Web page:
Moisturising cream – the thicker the better – applied several times a day is always a reliable solution to the problem of dry skin, and non-perfumed, unscented creams are less likely to irritate the skin.
The painful red, itchy lumps of chilblains and its equally irritating cousin, Raynaud’s disease, are common winter conditions. They’re also a Christmas present you definitely don’t want.
Most people know that the conditions are linked to getting cold and try to prevent it by putting their hands on the radiator after they’ve been outside – but it’s too late by then.
The key is to avoid getting cold in the first place – precipitously warming yourself up when you’re already frozen to the marrow only makes things worse. A good, thick pair of gloves and socks will keep you nice and toasty and keep the chilblains at bay.
When it comes to thoroughly unpleasant winter bugs, Norovirus – also known as the winter vomiting bug – is the reigning champion. It is the most common ailment in the UK, affecting between 600,000 to 1 million people every year.
Highly contagious and affecting people of all ages, it causes severe vomiting and diarrhoea. The incubation period is usually 12-48 hours but it shouldn’t last more than a couple of days.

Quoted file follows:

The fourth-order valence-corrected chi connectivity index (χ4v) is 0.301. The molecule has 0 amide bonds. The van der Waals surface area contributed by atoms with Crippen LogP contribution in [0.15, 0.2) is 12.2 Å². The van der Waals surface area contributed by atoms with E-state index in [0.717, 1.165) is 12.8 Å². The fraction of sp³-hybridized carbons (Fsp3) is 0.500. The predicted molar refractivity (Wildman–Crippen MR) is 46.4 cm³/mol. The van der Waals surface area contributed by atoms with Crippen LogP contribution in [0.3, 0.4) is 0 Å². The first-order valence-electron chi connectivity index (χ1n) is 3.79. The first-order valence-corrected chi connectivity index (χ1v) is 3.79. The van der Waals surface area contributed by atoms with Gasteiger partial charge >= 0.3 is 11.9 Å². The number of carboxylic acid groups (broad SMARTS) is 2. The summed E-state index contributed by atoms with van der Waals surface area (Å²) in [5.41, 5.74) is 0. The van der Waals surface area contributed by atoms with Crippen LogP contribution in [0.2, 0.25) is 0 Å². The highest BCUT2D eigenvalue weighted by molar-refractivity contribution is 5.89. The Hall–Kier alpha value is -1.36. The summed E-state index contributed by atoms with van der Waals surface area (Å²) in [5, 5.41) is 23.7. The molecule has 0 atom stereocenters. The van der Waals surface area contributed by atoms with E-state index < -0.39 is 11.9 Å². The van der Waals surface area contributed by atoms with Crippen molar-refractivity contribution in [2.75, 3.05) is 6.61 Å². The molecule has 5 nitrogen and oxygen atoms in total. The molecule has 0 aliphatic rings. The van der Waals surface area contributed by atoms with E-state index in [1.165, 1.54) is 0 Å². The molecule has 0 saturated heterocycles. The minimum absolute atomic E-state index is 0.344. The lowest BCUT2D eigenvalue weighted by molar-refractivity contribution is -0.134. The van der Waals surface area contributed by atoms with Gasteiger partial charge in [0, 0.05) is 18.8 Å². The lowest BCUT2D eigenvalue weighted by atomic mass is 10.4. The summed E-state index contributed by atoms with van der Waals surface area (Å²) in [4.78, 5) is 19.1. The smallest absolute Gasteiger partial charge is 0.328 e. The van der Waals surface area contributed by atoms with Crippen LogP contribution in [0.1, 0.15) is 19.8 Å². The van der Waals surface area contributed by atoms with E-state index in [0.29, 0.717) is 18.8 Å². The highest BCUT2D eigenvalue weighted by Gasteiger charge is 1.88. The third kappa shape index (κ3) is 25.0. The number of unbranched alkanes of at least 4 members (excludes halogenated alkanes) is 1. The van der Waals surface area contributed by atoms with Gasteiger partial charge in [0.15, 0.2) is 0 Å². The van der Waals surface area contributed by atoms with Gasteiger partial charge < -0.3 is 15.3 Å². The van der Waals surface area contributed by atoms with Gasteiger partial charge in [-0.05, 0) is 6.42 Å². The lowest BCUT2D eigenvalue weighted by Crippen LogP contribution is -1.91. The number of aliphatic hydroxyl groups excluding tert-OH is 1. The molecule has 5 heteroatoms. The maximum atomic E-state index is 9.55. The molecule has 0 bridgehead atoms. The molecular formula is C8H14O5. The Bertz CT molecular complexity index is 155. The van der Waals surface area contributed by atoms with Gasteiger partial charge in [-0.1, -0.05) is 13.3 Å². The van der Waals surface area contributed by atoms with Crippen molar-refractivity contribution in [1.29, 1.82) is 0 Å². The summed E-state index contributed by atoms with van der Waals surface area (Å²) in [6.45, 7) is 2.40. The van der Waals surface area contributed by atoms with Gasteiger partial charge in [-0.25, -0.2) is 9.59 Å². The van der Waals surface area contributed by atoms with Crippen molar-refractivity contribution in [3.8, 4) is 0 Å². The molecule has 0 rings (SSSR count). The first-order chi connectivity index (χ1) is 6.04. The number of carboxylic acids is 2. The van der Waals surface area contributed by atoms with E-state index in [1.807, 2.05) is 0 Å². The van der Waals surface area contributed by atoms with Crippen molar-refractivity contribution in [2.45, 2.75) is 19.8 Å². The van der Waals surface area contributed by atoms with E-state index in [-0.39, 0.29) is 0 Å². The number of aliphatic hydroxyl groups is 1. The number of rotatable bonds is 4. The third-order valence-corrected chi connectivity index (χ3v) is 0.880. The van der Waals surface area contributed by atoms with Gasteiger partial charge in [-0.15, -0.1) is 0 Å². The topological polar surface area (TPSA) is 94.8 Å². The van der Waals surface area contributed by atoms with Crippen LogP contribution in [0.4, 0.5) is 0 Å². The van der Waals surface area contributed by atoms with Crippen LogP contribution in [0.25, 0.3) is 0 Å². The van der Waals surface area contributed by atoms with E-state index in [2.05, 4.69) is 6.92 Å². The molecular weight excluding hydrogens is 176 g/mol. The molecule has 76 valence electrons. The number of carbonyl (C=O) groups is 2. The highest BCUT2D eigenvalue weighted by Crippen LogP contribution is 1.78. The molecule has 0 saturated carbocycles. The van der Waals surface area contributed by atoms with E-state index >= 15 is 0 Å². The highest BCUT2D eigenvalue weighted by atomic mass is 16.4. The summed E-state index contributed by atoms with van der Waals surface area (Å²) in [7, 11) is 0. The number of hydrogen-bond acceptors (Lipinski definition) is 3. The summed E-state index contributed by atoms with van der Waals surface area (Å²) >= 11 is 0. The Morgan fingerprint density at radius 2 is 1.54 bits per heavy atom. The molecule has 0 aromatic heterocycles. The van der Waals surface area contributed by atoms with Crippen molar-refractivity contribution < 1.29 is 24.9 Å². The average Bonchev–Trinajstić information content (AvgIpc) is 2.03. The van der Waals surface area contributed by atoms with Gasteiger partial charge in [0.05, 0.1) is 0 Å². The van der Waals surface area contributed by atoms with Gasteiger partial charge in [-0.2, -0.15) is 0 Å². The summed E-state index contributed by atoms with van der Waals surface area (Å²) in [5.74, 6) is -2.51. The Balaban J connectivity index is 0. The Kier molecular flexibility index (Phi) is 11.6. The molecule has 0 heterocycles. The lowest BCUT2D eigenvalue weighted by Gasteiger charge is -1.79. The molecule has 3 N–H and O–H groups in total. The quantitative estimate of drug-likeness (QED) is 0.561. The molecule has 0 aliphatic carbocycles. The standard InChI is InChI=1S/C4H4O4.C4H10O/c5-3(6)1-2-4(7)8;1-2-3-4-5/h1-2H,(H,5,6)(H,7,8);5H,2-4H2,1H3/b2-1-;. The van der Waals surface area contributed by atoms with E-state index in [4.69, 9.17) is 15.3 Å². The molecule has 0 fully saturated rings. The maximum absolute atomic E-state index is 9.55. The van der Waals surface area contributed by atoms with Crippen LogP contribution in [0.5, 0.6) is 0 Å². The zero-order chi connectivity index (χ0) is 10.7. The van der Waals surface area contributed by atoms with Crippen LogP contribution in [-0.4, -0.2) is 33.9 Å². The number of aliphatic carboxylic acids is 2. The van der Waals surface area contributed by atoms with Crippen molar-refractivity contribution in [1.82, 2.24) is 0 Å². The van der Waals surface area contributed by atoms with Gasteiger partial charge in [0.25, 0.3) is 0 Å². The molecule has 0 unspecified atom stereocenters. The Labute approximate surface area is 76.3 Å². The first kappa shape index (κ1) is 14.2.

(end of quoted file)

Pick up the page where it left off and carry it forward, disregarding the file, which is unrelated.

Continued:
And while there’s no specific cure – meaning you have to let its unpleasantness work its way through your system – there are a few things you can do to ease the symptoms These include: drinking plenty of water to stay hydrated, taking paracetamol for the aches and pains, washing your hands frequently with soap and water, not sharing towels or flannels, and disinfecting surfaces/objects that could be infected.
11. Common Cold
Amidst the familial madness of the drunken uncle, the flatulent granny, and tantrum-throwing teen, the last thing you need is the gruelling inconvenience of a common cold.
Essentially, it’s a mild viral infection of the nose, throat and sinuses that causes a runny nose, sneezing, a cough and sore throat. In adults, it lasts for about a week and in children about two weeks. If you’re particularly unlucky, you can be afflicted with a series of colds of various strengths.
Symptoms can usually be relieved by taking over-the-counter medication such as Paracetamol, and drinking plenty of fluids to stay hydrated. And you can prevent germs from spreading by washing your hands regularly, sneezing and coughing into tissues, cleaning surfaces, and using your own crockery.
If symptoms persist for more than three weeks, however, consult your pharmacist or GP.
12. Christmas Tree Syndrome
Amidst the menagerie of relatively new, modern day ailments and illnesses (ADHD, Global Attention Disorder), you might be forgiven for thinking Christmas Tree Syndrome was as fictional as Santa Claus (I didn’t just ruin it for you, did I?). Well, you’d be wrong.
The condition is caused by breathing in the mould and spores growing on the Christmas tree, which causes an itchy nose, watery eyes, shortness of breath, coughing, chest pains, fatigue, and problems sleeping.
And the best way to rid yourself of this pine-based affliction? Doctors have recommended you first hose down your tree in the garden and let it dry out before you prop it up alongside the rest of the Christmas decorations – and then swiftly dispose of it after Christmas Day.
That plastic alternative doesn’t seem such a bad idea now, does it?